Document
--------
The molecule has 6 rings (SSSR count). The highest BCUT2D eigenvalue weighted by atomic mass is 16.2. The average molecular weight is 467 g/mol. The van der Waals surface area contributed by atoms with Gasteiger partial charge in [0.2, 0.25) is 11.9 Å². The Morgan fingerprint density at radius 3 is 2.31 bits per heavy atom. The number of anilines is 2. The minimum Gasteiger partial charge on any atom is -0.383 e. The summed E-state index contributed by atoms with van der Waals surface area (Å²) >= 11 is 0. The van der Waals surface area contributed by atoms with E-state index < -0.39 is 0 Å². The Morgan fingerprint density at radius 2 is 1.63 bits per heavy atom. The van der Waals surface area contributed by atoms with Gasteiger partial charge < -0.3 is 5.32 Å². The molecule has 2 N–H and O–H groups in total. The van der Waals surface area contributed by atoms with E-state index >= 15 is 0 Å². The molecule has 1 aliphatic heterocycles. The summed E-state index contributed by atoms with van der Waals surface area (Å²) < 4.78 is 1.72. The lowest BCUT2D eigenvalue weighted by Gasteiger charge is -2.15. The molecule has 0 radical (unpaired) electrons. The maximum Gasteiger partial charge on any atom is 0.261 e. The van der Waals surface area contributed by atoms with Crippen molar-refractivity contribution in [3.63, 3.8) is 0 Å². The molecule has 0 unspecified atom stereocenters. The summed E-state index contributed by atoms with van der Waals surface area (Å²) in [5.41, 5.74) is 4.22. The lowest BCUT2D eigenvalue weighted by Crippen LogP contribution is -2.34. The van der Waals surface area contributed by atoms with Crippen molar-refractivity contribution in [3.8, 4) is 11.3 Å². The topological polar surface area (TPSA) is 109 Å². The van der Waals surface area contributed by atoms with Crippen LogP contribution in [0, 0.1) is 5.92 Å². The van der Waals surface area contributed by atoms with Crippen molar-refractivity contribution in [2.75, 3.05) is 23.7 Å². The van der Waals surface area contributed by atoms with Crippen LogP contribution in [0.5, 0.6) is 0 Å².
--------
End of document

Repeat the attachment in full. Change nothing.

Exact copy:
The molecule has 6 rings (SSSR count). The highest BCUT2D eigenvalue weighted by atomic mass is 16.2. The average molecular weight is 467 g/mol. The van der Waals surface area contributed by atoms with Gasteiger partial charge in [0.2, 0.25) is 11.9 Å². The Morgan fingerprint density at radius 3 is 2.31 bits per heavy atom. The number of anilines is 2. The minimum Gasteiger partial charge on any atom is -0.383 e. The summed E-state index contributed by atoms with van der Waals surface area (Å²) >= 11 is 0. The van der Waals surface area contributed by atoms with E-state index < -0.39 is 0 Å². The Morgan fingerprint density at radius 2 is 1.63 bits per heavy atom. The van der Waals surface area contributed by atoms with Gasteiger partial charge < -0.3 is 5.32 Å². The molecule has 2 N–H and O–H groups in total. The van der Waals surface area contributed by atoms with E-state index >= 15 is 0 Å². The molecule has 1 aliphatic heterocycles. The summed E-state index contributed by atoms with van der Waals surface area (Å²) < 4.78 is 1.72. The lowest BCUT2D eigenvalue weighted by Gasteiger charge is -2.15. The molecule has 0 radical (unpaired) electrons. The maximum Gasteiger partial charge on any atom is 0.261 e. The van der Waals surface area contributed by atoms with Crippen molar-refractivity contribution in [3.63, 3.8) is 0 Å². The molecule has 0 unspecified atom stereocenters. The summed E-state index contributed by atoms with van der Waals surface area (Å²) in [5.41, 5.74) is 4.22. The lowest BCUT2D eigenvalue weighted by Crippen LogP contribution is -2.34. The van der Waals surface area contributed by atoms with Crippen molar-refractivity contribution in [3.8, 4) is 11.3 Å². The topological polar surface area (TPSA) is 109 Å². The van der Waals surface area contributed by atoms with Crippen LogP contribution in [0, 0.1) is 5.92 Å². The van der Waals surface area contributed by atoms with Crippen molar-refractivity contribution in [2.75, 3.05) is 23.7 Å². The van der Waals surface area contributed by atoms with Crippen LogP contribution in [0.5, 0.6) is 0 Å².